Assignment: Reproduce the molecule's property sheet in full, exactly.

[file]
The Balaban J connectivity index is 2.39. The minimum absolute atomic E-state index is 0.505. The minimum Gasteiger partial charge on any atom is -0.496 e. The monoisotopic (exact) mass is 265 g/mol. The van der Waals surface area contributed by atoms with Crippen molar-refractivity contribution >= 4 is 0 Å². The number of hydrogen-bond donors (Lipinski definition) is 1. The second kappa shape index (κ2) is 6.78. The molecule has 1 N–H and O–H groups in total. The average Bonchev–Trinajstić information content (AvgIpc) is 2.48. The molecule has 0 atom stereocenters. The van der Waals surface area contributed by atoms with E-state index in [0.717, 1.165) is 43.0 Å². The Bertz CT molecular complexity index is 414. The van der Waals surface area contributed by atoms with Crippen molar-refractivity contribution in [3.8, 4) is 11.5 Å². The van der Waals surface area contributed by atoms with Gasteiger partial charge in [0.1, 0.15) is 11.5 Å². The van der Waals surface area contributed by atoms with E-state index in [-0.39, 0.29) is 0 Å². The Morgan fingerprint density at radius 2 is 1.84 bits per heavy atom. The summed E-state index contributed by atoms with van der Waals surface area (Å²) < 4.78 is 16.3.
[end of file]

The Balaban J connectivity index is 2.39. The minimum absolute atomic E-state index is 0.505. The minimum Gasteiger partial charge on any atom is -0.496 e. The monoisotopic (exact) mass is 265 g/mol. The van der Waals surface area contributed by atoms with Crippen molar-refractivity contribution >= 4 is 0 Å². The number of hydrogen-bond donors (Lipinski definition) is 1. The second kappa shape index (κ2) is 6.78. The molecule has 1 N–H and O–H groups in total. The average Bonchev–Trinajstić information content (AvgIpc) is 2.48. The molecule has 0 atom stereocenters. The van der Waals surface area contributed by atoms with E-state index in [0.717, 1.165) is 43.0 Å². The Bertz CT molecular complexity index is 414. The van der Waals surface area contributed by atoms with Crippen molar-refractivity contribution in [3.8, 4) is 11.5 Å². The van der Waals surface area contributed by atoms with Gasteiger partial charge in [0.1, 0.15) is 11.5 Å². The van der Waals surface area contributed by atoms with E-state index in [-0.39, 0.29) is 0 Å². The Morgan fingerprint density at radius 2 is 1.84 bits per heavy atom. The summed E-state index contributed by atoms with van der Waals surface area (Å²) < 4.78 is 16.3.